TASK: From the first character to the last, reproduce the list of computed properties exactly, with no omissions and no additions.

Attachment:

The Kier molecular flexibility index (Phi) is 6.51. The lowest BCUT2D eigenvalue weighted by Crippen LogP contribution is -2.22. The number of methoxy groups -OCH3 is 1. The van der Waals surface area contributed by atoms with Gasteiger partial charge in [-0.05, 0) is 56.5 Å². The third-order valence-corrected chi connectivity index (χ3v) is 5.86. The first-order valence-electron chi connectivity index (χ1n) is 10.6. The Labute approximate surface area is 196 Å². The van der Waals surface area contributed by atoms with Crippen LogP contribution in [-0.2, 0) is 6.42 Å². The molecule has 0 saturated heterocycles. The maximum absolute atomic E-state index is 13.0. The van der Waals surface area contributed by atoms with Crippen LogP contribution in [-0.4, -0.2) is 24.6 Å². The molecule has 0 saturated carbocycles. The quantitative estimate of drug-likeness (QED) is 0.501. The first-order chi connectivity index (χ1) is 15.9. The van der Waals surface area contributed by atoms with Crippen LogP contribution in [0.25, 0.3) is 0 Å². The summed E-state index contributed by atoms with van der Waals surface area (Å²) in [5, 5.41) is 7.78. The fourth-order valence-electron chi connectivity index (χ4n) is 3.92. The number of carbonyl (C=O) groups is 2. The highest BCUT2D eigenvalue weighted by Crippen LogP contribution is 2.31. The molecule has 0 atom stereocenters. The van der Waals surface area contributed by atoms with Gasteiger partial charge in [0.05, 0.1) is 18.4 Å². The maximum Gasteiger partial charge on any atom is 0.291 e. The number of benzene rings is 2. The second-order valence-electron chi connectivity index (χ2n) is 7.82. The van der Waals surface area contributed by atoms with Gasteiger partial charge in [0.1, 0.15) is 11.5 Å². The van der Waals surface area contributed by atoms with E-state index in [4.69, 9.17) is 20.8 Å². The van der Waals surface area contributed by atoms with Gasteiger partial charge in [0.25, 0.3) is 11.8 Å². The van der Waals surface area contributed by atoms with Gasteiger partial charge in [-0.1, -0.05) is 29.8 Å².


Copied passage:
The Kier molecular flexibility index (Phi) is 6.51. The lowest BCUT2D eigenvalue weighted by Crippen LogP contribution is -2.22. The number of methoxy groups -OCH3 is 1. The van der Waals surface area contributed by atoms with Gasteiger partial charge in [-0.05, 0) is 56.5 Å². The third-order valence-corrected chi connectivity index (χ3v) is 5.86. The first-order valence-electron chi connectivity index (χ1n) is 10.6. The Labute approximate surface area is 196 Å². The van der Waals surface area contributed by atoms with Crippen LogP contribution in [-0.2, 0) is 6.42 Å². The molecule has 0 saturated heterocycles. The maximum absolute atomic E-state index is 13.0. The van der Waals surface area contributed by atoms with Crippen LogP contribution in [-0.4, -0.2) is 24.6 Å². The molecule has 0 saturated carbocycles. The quantitative estimate of drug-likeness (QED) is 0.501. The first-order chi connectivity index (χ1) is 15.9. The van der Waals surface area contributed by atoms with Crippen LogP contribution in [0.25, 0.3) is 0 Å². The summed E-state index contributed by atoms with van der Waals surface area (Å²) in [5, 5.41) is 7.78. The fourth-order valence-electron chi connectivity index (χ4n) is 3.92. The number of carbonyl (C=O) groups is 2. The highest BCUT2D eigenvalue weighted by Crippen LogP contribution is 2.31. The molecule has 0 atom stereocenters. The van der Waals surface area contributed by atoms with Gasteiger partial charge in [0.05, 0.1) is 18.4 Å². The maximum Gasteiger partial charge on any atom is 0.291 e. The number of benzene rings is 2. The second-order valence-electron chi connectivity index (χ2n) is 7.82. The van der Waals surface area contributed by atoms with Gasteiger partial charge in [0.1, 0.15) is 11.5 Å². The van der Waals surface area contributed by atoms with E-state index in [4.69, 9.17) is 20.8 Å². The van der Waals surface area contributed by atoms with Gasteiger partial charge in [0.25, 0.3) is 11.8 Å². The van der Waals surface area contributed by atoms with Gasteiger partial charge in [-0.1, -0.05) is 29.8 Å².